In his reply to the first open letter, the Vice Chancellor of Leicester University claimed that “many of the concerns” were based on “erroneous assertions made in the media” and that Chaucer would not be “banned” from reading lists, as had been claimed by an article in the Daily Mail. This response was challenged by Professors Greg Walker and Elaine Treharne in their reply to the Vice Chancellor, who stated that the difference between being “banned” and “removed from the syllabus” is largely semantic for those who teach Chaucer and are likely to lose their jobs.

Responding to what they say are “inaccuracies”, the management of Leicester University came forward with the details of the proposals. In total, some 145 positions are at risk of redundancy in the entire university as a result of these changes, including 63 academic staff and 82 professional services staff, of which approximately 60 will ultimately be cut. However, no formal decisions have as yet been made, according to a statement released on the university’s website. As in the Vice Chancellor’s response to the open letter, it was denied that the proposals were “linked to decolonising the curriculum”, contradicting the initial email from management to the affected staff.

The simplest explanation for this contradiction would be that the management of the university were clumsily attempting to appropriate the popular parlance of higher-level reform to disguise redundancies in areas of study which they view as economically inefficient as cultural progress. Such a move is arguably representative of a broader trend towards an increasingly marketised and financially orientated third-level sector, often at the expense of research and teaching fields which fail to attract large numbers of students. This is of special importance to university balance books in England, where tuition fees are close to £10,000 per year.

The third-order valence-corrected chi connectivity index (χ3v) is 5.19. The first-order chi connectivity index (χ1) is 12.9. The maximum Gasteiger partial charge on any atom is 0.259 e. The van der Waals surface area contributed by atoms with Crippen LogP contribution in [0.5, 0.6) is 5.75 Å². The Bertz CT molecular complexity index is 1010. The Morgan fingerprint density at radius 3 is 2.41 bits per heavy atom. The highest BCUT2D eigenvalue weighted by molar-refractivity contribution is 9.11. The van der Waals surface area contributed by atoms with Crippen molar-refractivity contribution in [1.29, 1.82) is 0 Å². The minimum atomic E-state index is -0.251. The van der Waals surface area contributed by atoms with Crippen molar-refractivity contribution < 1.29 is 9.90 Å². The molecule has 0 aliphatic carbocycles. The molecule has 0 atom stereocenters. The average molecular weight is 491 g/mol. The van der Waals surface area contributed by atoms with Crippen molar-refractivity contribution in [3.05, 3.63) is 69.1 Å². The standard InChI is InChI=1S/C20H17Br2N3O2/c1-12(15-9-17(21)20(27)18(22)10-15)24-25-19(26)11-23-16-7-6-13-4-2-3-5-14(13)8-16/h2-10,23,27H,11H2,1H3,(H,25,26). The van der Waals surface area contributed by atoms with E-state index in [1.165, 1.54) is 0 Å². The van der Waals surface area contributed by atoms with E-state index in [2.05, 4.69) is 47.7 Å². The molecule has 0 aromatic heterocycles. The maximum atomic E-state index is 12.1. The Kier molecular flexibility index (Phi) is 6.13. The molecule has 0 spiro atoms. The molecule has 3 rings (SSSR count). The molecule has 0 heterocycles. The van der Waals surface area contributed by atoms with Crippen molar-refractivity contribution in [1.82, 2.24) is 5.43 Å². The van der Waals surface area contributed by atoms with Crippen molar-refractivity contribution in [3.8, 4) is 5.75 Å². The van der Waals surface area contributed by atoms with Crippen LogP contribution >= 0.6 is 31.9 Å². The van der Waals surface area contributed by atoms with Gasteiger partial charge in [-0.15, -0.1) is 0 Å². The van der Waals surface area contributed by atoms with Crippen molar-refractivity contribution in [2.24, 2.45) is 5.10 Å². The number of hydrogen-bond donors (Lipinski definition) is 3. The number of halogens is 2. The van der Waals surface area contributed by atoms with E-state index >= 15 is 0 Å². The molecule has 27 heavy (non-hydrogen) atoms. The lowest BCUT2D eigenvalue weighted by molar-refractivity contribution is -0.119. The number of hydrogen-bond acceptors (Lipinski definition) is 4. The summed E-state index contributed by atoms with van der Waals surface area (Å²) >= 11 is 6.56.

Likewise, the replacement of Medieval and Early Modern Literature by modules in employability is reflective of a changing emphasis in many universities, where the focus is increasingly placed on the career outcomes of their courses. Although this aspect of the proposals did not attract the same attention in the media, it is also an important indicator of how the way we think about the wider role of universities is undergoing a significant upheaval.

While many students will no doubt enjoy the chance to engage in career sectors linked to the study of English, it is somewhat concerning that universities are now slowly morphing into training centres – just one more stage in the extensive (and expensive) manufacturing process of “human capital”. Yes, students will need to find a way to support themselves when they graduate, but this need should not determine the entire shape and direction of higher education and research. To allow this is to fail to comprehend the primary purpose of universities as the reflective nerve-centres of society, spaces where thoughts, theories and ideas about our world and how we should live and act as human beings can be tried and tested. To neglect this is, ultimately, to neglect the need to think at all.